The boom in construction in the Kitimat area, together with future energy projects, means Northwest Regional Kitimat Terrace Airport is straining beyond capacity, District of Kitimat Council was told at the regular meeting Monday, March 5, 2012.
The airport is looking for $966,000 for works alone to expand the current aprons at the terminal building. The airport is also looking for money to improve the runways, which date from the Second World War.
The airport says that in 2010, traffic to the Kitimat Terrace airport accounted for 48 per cent of all passenger traffic in northwestern BC and 47 per cent of all total aircraft flying in the northwest.
From January 1, 2011 to September 30, 2011, air traffic at the Kitimat Terrace airport increased by 20 per cent. Total passenger traffic in 2011 increased by 14 per cent.
After hearing a presentation from airport manager Carmen Hendry, Kitimat council voted to put $34,000 of its Northern Development Initiative Trust Funding toward the project.
Service to the Kitimat Terrace airport by the airlines was cut back a number of years ago due to declining passenger load, with Air Canada dropping 737 service in favour of the current turboprop aircraft.
Now with increased traffic, the apron at the terminal is beyond capacity, just with the current Air Canada Jazz and Hawkair traffic. The current airport configuration allows for two aircraft parking stands within the restricted area. That means aircraft from the third commercial line to use the airport, Central Mountain Air must park in an area considered not secure and that requires extra security personnel on at the terminal apron. This area is also used for courier and ambulance/medevac aircraft.
Traffic from corporate jets is also increasing beyond the current capacity, with overnight parking slots for two medium sized and one small aircraft. Hendry says with the number of both Gulfstream and Learjets now using the airport the apron is often full.
Hendry says that the airport has had discussions with KBR, the prime contractor for the KM LNG project and he says the company has told him that during the construction of the LNG terminal, KBR expects that as many as 600 passengers could be flying in and out of the airport each week, meaning 70,000 additional passengers will be flying in and out of the airport a year during the construction.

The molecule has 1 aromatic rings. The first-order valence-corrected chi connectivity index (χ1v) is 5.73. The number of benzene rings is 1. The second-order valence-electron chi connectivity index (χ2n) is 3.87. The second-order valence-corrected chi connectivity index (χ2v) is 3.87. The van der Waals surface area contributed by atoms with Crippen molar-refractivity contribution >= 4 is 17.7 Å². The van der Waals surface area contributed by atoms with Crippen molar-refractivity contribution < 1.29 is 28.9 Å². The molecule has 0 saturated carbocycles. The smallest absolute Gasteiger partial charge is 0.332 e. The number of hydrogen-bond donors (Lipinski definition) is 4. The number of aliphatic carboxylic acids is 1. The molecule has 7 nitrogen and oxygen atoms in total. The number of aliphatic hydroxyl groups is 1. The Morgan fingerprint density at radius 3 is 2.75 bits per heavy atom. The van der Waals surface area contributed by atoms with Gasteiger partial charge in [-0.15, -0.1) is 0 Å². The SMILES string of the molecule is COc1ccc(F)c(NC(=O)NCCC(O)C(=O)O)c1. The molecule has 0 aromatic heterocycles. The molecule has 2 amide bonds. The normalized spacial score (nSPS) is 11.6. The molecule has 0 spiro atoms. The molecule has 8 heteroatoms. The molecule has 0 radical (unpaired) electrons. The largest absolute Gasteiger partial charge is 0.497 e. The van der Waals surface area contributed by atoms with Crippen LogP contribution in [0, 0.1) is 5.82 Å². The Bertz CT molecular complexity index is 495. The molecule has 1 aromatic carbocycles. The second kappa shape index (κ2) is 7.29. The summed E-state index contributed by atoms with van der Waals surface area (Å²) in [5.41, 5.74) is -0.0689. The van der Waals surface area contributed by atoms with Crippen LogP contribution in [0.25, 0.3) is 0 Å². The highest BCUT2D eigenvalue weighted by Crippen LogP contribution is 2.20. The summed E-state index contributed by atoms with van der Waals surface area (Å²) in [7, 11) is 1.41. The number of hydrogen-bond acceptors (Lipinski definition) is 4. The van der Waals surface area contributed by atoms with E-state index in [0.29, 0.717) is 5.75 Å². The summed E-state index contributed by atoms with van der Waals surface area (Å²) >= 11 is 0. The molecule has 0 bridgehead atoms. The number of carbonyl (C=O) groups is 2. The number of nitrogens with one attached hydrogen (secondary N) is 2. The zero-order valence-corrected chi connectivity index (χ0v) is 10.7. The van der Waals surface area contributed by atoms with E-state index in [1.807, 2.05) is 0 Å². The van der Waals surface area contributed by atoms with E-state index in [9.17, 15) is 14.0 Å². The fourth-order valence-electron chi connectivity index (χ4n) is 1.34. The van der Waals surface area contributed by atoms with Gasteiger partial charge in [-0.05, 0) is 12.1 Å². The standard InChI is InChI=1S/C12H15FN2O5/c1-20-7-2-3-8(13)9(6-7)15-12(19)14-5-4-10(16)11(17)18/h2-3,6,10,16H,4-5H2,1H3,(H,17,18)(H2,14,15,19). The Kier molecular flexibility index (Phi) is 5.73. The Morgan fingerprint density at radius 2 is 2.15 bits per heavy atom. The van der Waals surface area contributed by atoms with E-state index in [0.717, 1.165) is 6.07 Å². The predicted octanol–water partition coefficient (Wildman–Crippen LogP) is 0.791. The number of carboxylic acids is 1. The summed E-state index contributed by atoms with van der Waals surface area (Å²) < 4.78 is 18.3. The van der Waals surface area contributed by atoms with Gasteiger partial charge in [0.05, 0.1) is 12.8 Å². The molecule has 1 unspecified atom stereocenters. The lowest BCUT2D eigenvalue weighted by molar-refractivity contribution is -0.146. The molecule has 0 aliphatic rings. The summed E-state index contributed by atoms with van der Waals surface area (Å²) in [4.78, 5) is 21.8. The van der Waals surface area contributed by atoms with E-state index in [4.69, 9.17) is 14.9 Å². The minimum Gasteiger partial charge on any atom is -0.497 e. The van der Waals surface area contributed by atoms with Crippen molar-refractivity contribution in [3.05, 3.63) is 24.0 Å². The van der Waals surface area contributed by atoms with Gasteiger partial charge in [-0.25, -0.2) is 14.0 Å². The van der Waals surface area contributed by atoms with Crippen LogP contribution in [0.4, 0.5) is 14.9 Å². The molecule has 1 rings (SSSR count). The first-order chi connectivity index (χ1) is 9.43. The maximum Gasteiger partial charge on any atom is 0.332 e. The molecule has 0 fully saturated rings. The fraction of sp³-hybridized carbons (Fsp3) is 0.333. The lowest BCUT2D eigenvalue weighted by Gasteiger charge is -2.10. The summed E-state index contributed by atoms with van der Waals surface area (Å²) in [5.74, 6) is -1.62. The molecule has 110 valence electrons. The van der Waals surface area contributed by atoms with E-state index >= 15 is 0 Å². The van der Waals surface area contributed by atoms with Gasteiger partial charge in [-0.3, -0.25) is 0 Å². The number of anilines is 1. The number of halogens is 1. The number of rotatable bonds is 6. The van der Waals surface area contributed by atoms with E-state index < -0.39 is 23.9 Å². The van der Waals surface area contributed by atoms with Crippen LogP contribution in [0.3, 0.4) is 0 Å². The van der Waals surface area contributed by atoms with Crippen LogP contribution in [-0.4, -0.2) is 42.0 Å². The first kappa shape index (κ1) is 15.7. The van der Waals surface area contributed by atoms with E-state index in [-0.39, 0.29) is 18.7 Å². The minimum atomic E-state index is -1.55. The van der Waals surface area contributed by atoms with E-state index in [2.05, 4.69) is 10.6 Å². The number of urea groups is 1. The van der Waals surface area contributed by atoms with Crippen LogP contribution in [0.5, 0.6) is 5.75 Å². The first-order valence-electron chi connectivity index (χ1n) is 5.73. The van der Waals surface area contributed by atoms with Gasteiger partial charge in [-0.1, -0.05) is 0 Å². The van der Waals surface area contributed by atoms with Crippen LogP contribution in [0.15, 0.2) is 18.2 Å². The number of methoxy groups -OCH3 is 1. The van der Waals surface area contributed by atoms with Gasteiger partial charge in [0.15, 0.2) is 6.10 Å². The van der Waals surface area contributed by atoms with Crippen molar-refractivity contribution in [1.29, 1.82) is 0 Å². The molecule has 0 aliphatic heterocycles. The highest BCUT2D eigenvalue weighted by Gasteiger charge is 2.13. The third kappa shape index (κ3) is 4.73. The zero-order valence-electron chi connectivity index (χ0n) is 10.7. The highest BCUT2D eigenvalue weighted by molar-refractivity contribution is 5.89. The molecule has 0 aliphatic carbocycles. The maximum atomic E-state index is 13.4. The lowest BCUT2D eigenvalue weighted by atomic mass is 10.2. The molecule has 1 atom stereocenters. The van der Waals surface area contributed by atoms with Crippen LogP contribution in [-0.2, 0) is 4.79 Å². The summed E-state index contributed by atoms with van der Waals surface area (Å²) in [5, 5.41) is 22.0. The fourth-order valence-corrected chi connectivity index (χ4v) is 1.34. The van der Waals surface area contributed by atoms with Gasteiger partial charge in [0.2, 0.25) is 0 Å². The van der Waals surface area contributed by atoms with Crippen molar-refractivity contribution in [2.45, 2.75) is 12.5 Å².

That also means that the airlines could upgrade the aircraft serving the Kitimat Terrace airport to a Boeing 737-800 or an Airbus 320. The means the apron must be enlarged to accommodate the aircraft so there are no “wingtip to wingtip conflicts.”
The project would add a third aircraft stand within the restricted commercial operations zone and one aircraft stand outside the restricted area that could accommodate large cargo and corporate traffic. The overnight parking area would also be increased. The airport would then have a capacity for two large Gulfstream 500 series large corporate jets and a number of smaller Learjets
Hendry said that the airport has not heard officially from Air Canada has any plans to increase the capacity of its aircraft flying into the airport to the 737 series. There is also a possibility that Westjet might add service to the Kitimat Terrace airport. Mayor Joanne Monaghan said she had had discussions with Air Canada and was told that Air Canada might send a team to evaluate the situation sometime in late summer. “No one is ready to commit,” Monaghan said and Hendry nodded in agreement.
Legacy of World War II
The last time there were major improvements to the airport runways was in 1990. The current plans call for replacement of asphalt and the creation of a safe area for snowplows so that clearing the runways during the heavy snows can be faster.
The biggest problem facing airport runways is a legacy of the Second World War, when the airport was built in 1943. Worried about a possible Japanese invasion, the runways were built with “demolition ducts” every 100 to 150 metres. The ducts were constructed using two by ten wood braces, and filled with explosives that could be detonated in case of a Japanese landing.
The explosives were removed at the end of the Second World War, but the ducts remained.
“The wood is decaying and dropping down, creating bad divots on the runways,” Hendry said. The plans now call for ripping out the now 70-year-old rotten wood. The “divots” would be filled and compacted and then repaved. The runway improvement phase would cost $149,500.
Asked by council members if there would be any airport improvement fees, Hendry said the complete cost of the upgrades will be covered by NDIT and other grants.
The strain on the Kitimat Terrace airport brought controversy last fall, when the airport, together with Kitimat and Terrace Councils asked Public Safety Minister Vic Toews to station the Canadian Border Services Agency at the airport and allow the airport to use the CANPASS system for corporate aircraft. Without CBSA and CANPASS at Terrace Kitimat airport, executives from energy and other companies have to land at another airport to clear customs and immigration before going onto YXT, increasing fuel and other costs for those companies and also increasing flying time.
Toews, in a letter to Kitimat in December 2011, said that the CANPASS office at Prince Rupert is 52 kilometres too far away from the airport to service the pass system. As well, Toews said “actual demand” at the airport does not support the need for CBSA, without citing the date of any figures that would support that position.
Plans for the new airport apron at Kitimat Terrace airport.